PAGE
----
Thomas Jones of Delaware was by all accounts not a nice person. It was said he would double cross anyone. He would often convince his First Nations Oneida warriors they could make easy money by crossing the Detroit River and joining the US Army. He would then wait for the first paycheck, and take all the money leaving the warriors to face the anger of the US Army.
One day he was short of money and decided to rob his own brother. He put on a fake beard and was rummaging around in his brother’s house when his niece Mary who was only 12 years old immediately recognized him. She reported him to the police and then publicly testified against him at the trial.
From that day on Thomas Jones hated Mary. His daughter Elizabeth, who was the same age as her cousin Mary also held an enormous grudge. Many heard Elizabeth say “I’d kill my Cousin Mary for half a cent.” It was bad blood from that moment on.
Later in June of 1868, Mary’s mother ran out of flour. She asked Mary to go to her Uncle Thomas’ house and fetch a cup of flour. Mary’s father was astounded. “What? Are you crazy” he said. But Mary’s mother said “Don’t worry, they won’t do anything. I need that flour.” Mary also said to her father “Everything will be fine. They would not dare to touch me.
Mary took the cup and went over to her uncle’s house. She never came back.
The family went over and saw Thomas Jones. He insisted that Mary had come and borrowed the cup of flour and left again, alive and well. Mary’s mother was distraught. Her darling daughter Mary had disappeared. A search party was formed to look for her. Her mother feared the worst.
48 hours after the disappearance of Mary Jones, a search party was convinced Thomas Jones had something to do with it. Several people went back to his house and grabbed his 10 year old son and said “Out with it! We will kill you if you do not tell us what happened to your cousin Mary.”
The poor boy was terrified and immediately led the search party to a pile of leaves next to a fallen log in the woods near Delaware. There buried under the leaves was the body of 12 year old Mary Jones. Her head had been bashed in. The young boy then blurted out that both his father Thomas Jones and his sister Elizabeth together had murdered Mary.
Most people in the town were furious. The police were sure that the townspeople were going to lynch the entire family. and so the police arrested the entire family for protection.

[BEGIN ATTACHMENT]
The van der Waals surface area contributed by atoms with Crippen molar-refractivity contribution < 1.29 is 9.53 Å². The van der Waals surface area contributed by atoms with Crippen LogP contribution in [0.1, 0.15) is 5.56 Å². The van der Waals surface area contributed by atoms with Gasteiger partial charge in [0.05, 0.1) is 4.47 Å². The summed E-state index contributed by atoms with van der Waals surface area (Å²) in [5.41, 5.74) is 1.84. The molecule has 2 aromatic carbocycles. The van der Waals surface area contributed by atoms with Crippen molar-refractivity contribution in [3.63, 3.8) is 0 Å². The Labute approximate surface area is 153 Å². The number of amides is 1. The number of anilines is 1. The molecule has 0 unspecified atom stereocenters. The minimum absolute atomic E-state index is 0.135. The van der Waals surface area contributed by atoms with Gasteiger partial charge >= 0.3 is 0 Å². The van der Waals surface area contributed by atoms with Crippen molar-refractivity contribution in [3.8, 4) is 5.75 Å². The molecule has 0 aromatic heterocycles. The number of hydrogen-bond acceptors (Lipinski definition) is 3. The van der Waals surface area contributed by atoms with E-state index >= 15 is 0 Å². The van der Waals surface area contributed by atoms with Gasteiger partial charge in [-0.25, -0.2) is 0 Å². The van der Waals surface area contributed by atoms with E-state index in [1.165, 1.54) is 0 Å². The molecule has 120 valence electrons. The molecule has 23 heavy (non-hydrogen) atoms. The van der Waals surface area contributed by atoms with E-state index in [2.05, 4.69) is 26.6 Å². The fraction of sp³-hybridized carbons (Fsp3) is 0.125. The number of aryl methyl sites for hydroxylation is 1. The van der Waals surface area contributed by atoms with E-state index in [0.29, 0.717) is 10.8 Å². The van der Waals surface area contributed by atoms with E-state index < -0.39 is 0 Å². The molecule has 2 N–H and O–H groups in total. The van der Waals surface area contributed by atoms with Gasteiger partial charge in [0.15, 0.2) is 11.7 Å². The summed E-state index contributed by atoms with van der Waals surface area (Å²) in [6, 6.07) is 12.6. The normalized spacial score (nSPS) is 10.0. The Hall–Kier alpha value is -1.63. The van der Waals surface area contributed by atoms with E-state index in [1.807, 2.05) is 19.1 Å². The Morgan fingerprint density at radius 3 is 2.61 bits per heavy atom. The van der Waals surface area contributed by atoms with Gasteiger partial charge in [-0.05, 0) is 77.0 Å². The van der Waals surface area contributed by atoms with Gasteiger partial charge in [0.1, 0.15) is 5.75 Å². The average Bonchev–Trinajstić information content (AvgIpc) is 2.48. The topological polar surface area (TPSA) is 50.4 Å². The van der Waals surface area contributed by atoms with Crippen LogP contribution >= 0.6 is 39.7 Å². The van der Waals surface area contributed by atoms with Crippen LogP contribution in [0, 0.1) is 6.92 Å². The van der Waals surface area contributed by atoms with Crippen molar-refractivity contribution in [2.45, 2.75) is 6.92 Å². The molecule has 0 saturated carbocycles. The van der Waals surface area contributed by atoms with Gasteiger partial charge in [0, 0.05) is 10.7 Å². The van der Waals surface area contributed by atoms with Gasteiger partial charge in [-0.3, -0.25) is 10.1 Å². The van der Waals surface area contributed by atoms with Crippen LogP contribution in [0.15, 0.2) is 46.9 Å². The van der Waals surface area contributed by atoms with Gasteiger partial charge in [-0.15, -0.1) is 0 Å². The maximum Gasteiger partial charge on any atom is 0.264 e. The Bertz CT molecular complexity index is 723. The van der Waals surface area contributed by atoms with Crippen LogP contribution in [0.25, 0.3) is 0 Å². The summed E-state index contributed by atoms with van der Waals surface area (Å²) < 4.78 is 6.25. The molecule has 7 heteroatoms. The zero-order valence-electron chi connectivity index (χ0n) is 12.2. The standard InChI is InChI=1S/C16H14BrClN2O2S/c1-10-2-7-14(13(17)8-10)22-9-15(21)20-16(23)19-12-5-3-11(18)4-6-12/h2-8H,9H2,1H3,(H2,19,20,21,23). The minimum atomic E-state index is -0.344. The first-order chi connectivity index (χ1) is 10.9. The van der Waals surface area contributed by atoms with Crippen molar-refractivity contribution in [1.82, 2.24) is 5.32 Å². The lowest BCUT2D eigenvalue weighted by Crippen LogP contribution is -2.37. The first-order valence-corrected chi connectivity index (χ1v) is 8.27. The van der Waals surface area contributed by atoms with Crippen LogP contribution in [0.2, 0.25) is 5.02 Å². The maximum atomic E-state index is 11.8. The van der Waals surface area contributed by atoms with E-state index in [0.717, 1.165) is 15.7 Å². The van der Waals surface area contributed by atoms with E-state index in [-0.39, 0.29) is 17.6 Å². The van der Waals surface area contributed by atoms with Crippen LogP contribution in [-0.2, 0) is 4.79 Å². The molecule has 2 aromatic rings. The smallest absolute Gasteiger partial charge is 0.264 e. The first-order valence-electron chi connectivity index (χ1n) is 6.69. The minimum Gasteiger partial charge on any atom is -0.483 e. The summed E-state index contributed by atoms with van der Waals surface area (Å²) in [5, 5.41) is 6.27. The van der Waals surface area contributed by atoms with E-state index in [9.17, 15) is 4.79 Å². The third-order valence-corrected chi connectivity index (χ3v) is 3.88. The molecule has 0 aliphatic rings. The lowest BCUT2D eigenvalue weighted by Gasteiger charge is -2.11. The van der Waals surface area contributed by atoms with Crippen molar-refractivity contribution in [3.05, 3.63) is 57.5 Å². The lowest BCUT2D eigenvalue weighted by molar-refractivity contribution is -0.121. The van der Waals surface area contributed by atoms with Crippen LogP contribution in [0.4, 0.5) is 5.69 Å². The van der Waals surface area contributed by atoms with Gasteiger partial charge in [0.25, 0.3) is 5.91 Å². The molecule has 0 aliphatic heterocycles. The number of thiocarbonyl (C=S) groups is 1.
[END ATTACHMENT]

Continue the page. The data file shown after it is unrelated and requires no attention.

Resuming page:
The Trial of Thomas Jones
In December of 1868 Thomas and Elizabeth Jones went before the Judge and jury to face charges of First Degree murder. 13 year old Elizabeth testified that she had beaten her cousin Mary to death with a stick and then buried the body under the leaves. Her little 10 year old brother also testified that he saw his sister beat her cousin to death.
Thomas said he was completely innocent. His daughter had committed a heinous crime and he was content to let her take the blame.
But then the jury heard the medical evidence. Mary’s injuries were so bad they could not have been caused by a young girl of 13 years of age. Due to the angle and depth of the wounds, only a large adult could fractured her skull in such a manner. And so, both the father and the daughter were found guilty of murder.
At 13 years of age, Elizabeth was sentenced to 10 years in prison. Thomas Jones was not so lucky.
He was sentenced to be hanged by the neck until dead.
Thomas Jones is Hung
It was the last public hanging in Middlesex County. On a bitterly cold day, 6000 people or half the population of London came out to see him hang.
He stumbled as he made his way up to the gallows. But he recovered his strength and in a strong voice said
“I don’t dread this rest, a bit, for I have no guilt to feel. I never did have,” “May God have mercy on me now.”
When all arrangements where completed, the executioner pulled the bolt and Thomas Jones descended about eight feet down with a shock apparently sufficient to extinguish life and that was the end of Thomas Jones. Or so it would seem.
Nobody wanted anything to do with him. His wife refused to accept his body for burial. His body was thrown into a wooden box. We believe he is buried in an unmarked grave in Brick Street cemetery.
Through guilt or remorse his conflicted spirit will not rest and his ghost roams this cemetery, caught between this world and the graves of those he wronged. He still haunts the pioneer families who dared to speak against him. You have the chance to go on an adventure to capture his evil spirit and banish him forever.